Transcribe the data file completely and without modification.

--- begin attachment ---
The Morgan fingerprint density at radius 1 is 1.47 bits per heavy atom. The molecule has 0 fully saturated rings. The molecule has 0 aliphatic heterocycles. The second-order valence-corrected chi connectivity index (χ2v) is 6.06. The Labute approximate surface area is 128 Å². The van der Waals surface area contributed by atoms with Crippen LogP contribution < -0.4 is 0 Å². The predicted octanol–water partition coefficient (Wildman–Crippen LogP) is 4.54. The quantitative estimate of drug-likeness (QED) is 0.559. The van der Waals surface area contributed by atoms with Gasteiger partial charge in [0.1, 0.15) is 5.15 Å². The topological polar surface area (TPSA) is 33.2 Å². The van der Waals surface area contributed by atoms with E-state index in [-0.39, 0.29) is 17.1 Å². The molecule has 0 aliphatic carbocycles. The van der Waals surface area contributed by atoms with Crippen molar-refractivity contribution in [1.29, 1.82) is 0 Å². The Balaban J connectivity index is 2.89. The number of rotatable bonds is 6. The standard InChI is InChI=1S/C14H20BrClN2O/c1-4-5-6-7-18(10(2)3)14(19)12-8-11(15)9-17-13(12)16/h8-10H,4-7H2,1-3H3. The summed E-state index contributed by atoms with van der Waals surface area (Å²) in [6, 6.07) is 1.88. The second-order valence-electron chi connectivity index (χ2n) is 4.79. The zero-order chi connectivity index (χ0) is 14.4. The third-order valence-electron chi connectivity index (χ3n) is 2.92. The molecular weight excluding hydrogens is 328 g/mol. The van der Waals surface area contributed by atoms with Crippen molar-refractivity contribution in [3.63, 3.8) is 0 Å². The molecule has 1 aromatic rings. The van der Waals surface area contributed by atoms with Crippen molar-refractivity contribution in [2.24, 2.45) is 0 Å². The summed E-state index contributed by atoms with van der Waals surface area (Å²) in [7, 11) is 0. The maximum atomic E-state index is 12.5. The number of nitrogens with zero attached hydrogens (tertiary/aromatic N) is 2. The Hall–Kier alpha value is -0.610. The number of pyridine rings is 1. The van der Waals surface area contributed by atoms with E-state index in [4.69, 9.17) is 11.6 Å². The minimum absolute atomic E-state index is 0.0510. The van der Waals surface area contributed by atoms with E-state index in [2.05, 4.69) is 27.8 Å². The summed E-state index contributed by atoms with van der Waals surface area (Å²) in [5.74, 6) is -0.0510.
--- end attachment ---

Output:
The Morgan fingerprint density at radius 1 is 1.47 bits per heavy atom. The molecule has 0 fully saturated rings. The molecule has 0 aliphatic heterocycles. The second-order valence-corrected chi connectivity index (χ2v) is 6.06. The Labute approximate surface area is 128 Å². The van der Waals surface area contributed by atoms with Crippen LogP contribution < -0.4 is 0 Å². The predicted octanol–water partition coefficient (Wildman–Crippen LogP) is 4.54. The quantitative estimate of drug-likeness (QED) is 0.559. The van der Waals surface area contributed by atoms with Gasteiger partial charge in [0.1, 0.15) is 5.15 Å². The topological polar surface area (TPSA) is 33.2 Å². The van der Waals surface area contributed by atoms with E-state index in [-0.39, 0.29) is 17.1 Å². The molecule has 0 aliphatic carbocycles. The van der Waals surface area contributed by atoms with Crippen molar-refractivity contribution in [1.29, 1.82) is 0 Å². The Balaban J connectivity index is 2.89. The number of rotatable bonds is 6. The standard InChI is InChI=1S/C14H20BrClN2O/c1-4-5-6-7-18(10(2)3)14(19)12-8-11(15)9-17-13(12)16/h8-10H,4-7H2,1-3H3. The summed E-state index contributed by atoms with van der Waals surface area (Å²) in [6, 6.07) is 1.88. The second-order valence-electron chi connectivity index (χ2n) is 4.79. The zero-order chi connectivity index (χ0) is 14.4. The third-order valence-electron chi connectivity index (χ3n) is 2.92. The molecular weight excluding hydrogens is 328 g/mol. The van der Waals surface area contributed by atoms with Crippen molar-refractivity contribution in [3.63, 3.8) is 0 Å². The molecule has 1 aromatic rings. The van der Waals surface area contributed by atoms with Crippen molar-refractivity contribution in [2.24, 2.45) is 0 Å². The summed E-state index contributed by atoms with van der Waals surface area (Å²) in [7, 11) is 0. The maximum atomic E-state index is 12.5. The number of nitrogens with zero attached hydrogens (tertiary/aromatic N) is 2. The Hall–Kier alpha value is -0.610. The number of pyridine rings is 1. The van der Waals surface area contributed by atoms with E-state index in [4.69, 9.17) is 11.6 Å². The minimum absolute atomic E-state index is 0.0510. The van der Waals surface area contributed by atoms with E-state index in [2.05, 4.69) is 27.8 Å². The summed E-state index contributed by atoms with van der Waals surface area (Å²) in [5.74, 6) is -0.0510.